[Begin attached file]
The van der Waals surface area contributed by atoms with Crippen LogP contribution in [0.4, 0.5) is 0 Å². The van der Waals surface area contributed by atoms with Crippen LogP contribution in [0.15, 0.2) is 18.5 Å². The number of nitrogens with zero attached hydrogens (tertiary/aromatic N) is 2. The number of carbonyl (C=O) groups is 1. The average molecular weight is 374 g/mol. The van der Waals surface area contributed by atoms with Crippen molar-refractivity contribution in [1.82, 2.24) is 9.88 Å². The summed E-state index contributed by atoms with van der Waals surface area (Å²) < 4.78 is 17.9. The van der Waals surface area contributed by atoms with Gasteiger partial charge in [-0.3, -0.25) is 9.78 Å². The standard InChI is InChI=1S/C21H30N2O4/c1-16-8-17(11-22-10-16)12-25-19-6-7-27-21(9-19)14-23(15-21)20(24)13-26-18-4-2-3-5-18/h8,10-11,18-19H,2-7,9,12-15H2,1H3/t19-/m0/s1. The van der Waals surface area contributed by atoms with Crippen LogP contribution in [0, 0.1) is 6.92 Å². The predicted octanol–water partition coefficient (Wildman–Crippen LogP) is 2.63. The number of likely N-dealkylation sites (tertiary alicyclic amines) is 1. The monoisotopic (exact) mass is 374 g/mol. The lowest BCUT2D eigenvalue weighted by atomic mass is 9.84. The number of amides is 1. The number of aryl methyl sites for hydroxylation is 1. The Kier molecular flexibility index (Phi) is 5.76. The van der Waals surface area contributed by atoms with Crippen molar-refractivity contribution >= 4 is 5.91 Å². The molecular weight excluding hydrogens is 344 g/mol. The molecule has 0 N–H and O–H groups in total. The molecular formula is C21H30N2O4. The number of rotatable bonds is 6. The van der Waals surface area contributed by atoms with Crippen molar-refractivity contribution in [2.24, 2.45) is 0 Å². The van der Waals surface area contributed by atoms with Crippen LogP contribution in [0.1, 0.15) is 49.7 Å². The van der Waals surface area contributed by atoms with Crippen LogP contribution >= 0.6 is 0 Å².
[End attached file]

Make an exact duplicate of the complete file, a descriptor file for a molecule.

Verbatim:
The van der Waals surface area contributed by atoms with Crippen LogP contribution in [0.4, 0.5) is 0 Å². The van der Waals surface area contributed by atoms with Crippen LogP contribution in [0.15, 0.2) is 18.5 Å². The number of nitrogens with zero attached hydrogens (tertiary/aromatic N) is 2. The number of carbonyl (C=O) groups is 1. The average molecular weight is 374 g/mol. The van der Waals surface area contributed by atoms with Crippen molar-refractivity contribution in [1.82, 2.24) is 9.88 Å². The summed E-state index contributed by atoms with van der Waals surface area (Å²) < 4.78 is 17.9. The van der Waals surface area contributed by atoms with Gasteiger partial charge in [-0.3, -0.25) is 9.78 Å². The standard InChI is InChI=1S/C21H30N2O4/c1-16-8-17(11-22-10-16)12-25-19-6-7-27-21(9-19)14-23(15-21)20(24)13-26-18-4-2-3-5-18/h8,10-11,18-19H,2-7,9,12-15H2,1H3/t19-/m0/s1. The van der Waals surface area contributed by atoms with Crippen LogP contribution in [0, 0.1) is 6.92 Å². The predicted octanol–water partition coefficient (Wildman–Crippen LogP) is 2.63. The number of likely N-dealkylation sites (tertiary alicyclic amines) is 1. The monoisotopic (exact) mass is 374 g/mol. The lowest BCUT2D eigenvalue weighted by atomic mass is 9.84. The number of amides is 1. The number of aryl methyl sites for hydroxylation is 1. The Kier molecular flexibility index (Phi) is 5.76. The van der Waals surface area contributed by atoms with Crippen molar-refractivity contribution >= 4 is 5.91 Å². The molecular weight excluding hydrogens is 344 g/mol. The molecule has 0 N–H and O–H groups in total. The molecular formula is C21H30N2O4. The number of rotatable bonds is 6. The van der Waals surface area contributed by atoms with Crippen molar-refractivity contribution in [2.24, 2.45) is 0 Å². The van der Waals surface area contributed by atoms with Crippen LogP contribution in [0.1, 0.15) is 49.7 Å². The van der Waals surface area contributed by atoms with Crippen LogP contribution >= 0.6 is 0 Å².